Makes 2 large cookies
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These marvellous chocolate cookies are at once sweet and savoury, and taste just as good straight out of the oven as they do the day after. Yielding two large cookies, you can easily share the other with someone else – or leave it to yourself to enjoy the different textures from eating it now or later.

This recipe is featured in Nigella Lawson’s new BBC show which focuses on her favourite recipes for home-cooking. Nigella’s Eat, Cook, Repeat, premieres in Singapore on Monday, 16th August at 7.00pm, on StarHub channel 432 and BBC Player.


  • 50 g plain flour (or gluten-free plain flour)
  • 10 g cocoa
  • ⅛ tsp baking powder (gluten-free if necessary)
  • ⅛ tsp bicarbonate of soda
  • ⅛ tsp fine sea salt
  • 50 g soft unsalted butter (or dairy-free baking block if you want these to be vegan)
  • 25 g caster sugar
  • 15 g soft dark brown sugar
  • ¼ tsp vanilla extract
  • 25 g dark chocolate chips
  • ¼ tsp sea salt flakes

Heat the oven to 180 C (160 C fan-forced), and get out a–preferably light-coloured–baking sheet. You don’t need to line it if it’s nonstick; otherwise, lie a sheet of baking parchment on it.


Stir the flour, cocoa, baking powder, bicarbonate of soda and fine sea salttogether in a small bowl just to combine them.


In a slightly larger bowl–I use a pudding basin that I now can’t look at without thinking of these cookies–vigorously beat the butter, both the sugars and the vanilla with a small wooden spoon until you have a creamy mixture. If you aren’t a messy person, you could use a cereal bowl for this.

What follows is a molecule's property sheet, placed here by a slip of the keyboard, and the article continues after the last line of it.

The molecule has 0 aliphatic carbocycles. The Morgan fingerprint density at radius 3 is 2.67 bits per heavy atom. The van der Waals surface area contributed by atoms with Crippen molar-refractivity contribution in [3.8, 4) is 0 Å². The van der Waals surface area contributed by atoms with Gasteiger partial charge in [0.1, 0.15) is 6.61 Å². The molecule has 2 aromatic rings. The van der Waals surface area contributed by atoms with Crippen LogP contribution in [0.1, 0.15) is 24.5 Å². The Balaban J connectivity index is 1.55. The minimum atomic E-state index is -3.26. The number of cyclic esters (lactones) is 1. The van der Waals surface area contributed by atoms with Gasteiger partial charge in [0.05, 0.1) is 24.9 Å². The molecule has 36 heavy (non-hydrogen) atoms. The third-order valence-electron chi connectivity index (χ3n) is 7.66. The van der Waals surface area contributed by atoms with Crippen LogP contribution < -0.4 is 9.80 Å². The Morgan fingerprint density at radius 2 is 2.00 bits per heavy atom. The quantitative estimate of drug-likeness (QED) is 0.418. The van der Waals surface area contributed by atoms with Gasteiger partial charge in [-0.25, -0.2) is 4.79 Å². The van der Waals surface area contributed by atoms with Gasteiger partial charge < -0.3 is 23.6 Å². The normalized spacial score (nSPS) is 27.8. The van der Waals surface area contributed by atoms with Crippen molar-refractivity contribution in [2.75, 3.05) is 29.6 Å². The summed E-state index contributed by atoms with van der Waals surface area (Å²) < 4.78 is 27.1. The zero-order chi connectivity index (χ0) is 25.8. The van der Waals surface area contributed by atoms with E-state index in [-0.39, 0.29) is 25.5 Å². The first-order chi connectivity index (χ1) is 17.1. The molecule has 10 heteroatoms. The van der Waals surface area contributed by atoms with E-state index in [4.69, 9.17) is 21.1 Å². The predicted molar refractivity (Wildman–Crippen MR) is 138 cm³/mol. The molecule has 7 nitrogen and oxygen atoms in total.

Add a generous spoonful of the dry ingredients to the creamed butter and sugar and beat it in gently with your wooden spoon. Then–still gently, unless you want cocoa and flour all over the place–beat in the rest of your dry ingredients, in about three batches. Once the dry ingredients are absorbed, you can beat vigorously until you have a sticky, rich-brown dough, that clumps together, at which point you can stir in the chocolate chips.


It’s not often I demand this level of precision, but I now weigh this mixture, and divide it in two; you don’t need to be fanatical about this, a few grams here or there won’t make the difference. Squidge each half in your hands to form two fat patties about 7 cm in diameter and place them on your baking sheet, at least 10 cm apart, as they spread while cooking.


Sprinkle ⅛ tsp of sea salt flakes over each cookie, and bake in the oven for about 12 mins, until the top of each biscuit is riven with cracks. At 10 mins–which is when I start checking they will be utterly smooth, but in the next 2 mins they seem to transform themselves. I crouch by the oven, staring through the cloudy glass doorf eeling like, as the old Joan Rivers joke has it (and forgive me if you’ve heard me tell this before), Elizabeth Taylor shouting ‘Hurry!’ at the microwave.


Once the surface is cracked, and the cookies have spread, they are ready. They will, however, feel very soft–even uncooked–to the touch, and you will doubt me. But I will forgive you, as long as you obey me. So whip out the baking sheet, leaving the cookies in place for 5 mins. Only then may you slip a metal spatula under the cookies and tenderly transfer them to a wire rack. For optimal eating pleasure, leave for another 10 mins before biting into one. I often succumb after 5, which is perfectly permissible, I feel, though I should warn you that the biscuit is unlikely to hold its shape by then. But in times of urgent need, such matters of form scarcely matter.

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